The poster art for "The Witch Who Came from the Sea"--which is reproduced in gorgeous color, but frustratingly cropped form, on the cover of the DVD--has absolutely nothing to do with the movie itself. "Witch" is not a horror film, but rather a scathing indictment of child sexual abuse which occasionally veers into horror-like territory.
Millie Perkins plays Molly, a spacy barmaid who idolizes men on TV, dotes on her two young nephews, and often recalls her late, seafaring father with unnatural reverence. She also has ugly castration fantasies that she acts upon about fifteen minutes into the film(don't worry, I'm not giving away the movie's major revelation here). Perkins is really good in this role, and Lonny Chapman also gives a fine performance as her grizzled boyfriend.
What else works in this film? The dreary, battered Venice Beach and Santa Monica location shots. The creepy soundtrack. Molly's sad, uncomfortable, frightening flashbacks to childhood. What DOESN'T work is the dialogue. Robert Thom(Perkins' husband at the time) wrote in the Ernest Hemingway-Rod Serling style; everyone in the film speaks exactly the same way, and they all sound so nutty that you'll often be left scratching your head in frustration. I think that Thom was going for a folksy, man-and-woman-on-the-street feel(for 1976), but the language comes off as goofy and stilted. That said, watch the film anyway--it really is worth it. You'll never, ever forget "Witch". (Without giving anything away, the final scene is wonderful, almost perfect.)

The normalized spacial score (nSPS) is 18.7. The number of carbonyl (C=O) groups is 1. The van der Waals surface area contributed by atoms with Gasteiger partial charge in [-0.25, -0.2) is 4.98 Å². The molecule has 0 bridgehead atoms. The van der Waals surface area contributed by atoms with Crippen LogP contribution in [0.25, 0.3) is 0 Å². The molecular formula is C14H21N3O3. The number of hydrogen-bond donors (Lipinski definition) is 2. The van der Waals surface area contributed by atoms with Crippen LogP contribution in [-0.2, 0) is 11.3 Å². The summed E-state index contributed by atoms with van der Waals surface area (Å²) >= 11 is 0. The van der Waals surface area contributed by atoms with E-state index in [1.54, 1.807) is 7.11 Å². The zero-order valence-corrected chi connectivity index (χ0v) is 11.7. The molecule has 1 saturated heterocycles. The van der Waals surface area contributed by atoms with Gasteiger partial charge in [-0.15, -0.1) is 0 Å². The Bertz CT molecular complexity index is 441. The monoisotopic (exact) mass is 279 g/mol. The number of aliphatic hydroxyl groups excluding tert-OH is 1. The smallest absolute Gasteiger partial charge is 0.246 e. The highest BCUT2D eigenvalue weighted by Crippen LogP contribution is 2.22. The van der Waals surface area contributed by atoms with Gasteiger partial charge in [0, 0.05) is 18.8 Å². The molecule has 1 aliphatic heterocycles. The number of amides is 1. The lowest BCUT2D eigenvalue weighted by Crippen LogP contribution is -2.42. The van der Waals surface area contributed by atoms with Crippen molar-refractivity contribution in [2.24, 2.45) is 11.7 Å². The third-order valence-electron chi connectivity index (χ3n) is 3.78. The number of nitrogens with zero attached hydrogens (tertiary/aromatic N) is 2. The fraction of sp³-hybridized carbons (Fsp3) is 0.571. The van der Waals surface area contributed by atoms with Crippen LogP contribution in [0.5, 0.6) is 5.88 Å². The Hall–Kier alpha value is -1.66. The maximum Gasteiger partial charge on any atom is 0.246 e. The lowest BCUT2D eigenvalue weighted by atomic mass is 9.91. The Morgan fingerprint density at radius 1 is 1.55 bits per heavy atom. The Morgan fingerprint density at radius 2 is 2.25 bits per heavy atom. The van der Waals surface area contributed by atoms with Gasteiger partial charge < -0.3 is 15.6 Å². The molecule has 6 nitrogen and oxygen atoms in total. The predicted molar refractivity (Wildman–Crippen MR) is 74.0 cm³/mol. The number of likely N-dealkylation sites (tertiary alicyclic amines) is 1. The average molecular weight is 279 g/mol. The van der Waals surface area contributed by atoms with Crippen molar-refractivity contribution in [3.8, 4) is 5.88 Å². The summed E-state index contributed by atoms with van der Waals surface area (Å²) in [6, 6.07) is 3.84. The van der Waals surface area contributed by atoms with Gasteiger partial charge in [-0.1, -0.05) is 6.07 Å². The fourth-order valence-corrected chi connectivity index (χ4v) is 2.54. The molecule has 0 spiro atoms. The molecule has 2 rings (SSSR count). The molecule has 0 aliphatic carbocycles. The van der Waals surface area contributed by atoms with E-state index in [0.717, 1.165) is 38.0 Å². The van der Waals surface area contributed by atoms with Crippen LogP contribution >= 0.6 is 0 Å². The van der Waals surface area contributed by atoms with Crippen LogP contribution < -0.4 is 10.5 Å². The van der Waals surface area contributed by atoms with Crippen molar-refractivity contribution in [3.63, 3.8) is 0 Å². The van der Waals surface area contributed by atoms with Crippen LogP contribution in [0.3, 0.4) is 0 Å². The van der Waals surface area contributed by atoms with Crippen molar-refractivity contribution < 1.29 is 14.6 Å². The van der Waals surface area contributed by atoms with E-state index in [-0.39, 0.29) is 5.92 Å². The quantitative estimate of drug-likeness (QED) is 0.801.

Extras include commentary by Perkins, director Matt Cimber, and cinematographer Dean Cundey; interviews with the same; and trailers for some other movies. What's really interesting about the film itself is that there are two or three scenes which I never saw on the ancient VHS print I used to rent. Brace yourself before you see this; obviously the film is not suitable for children, but many adults will find it extraordinarily unpleasant as well.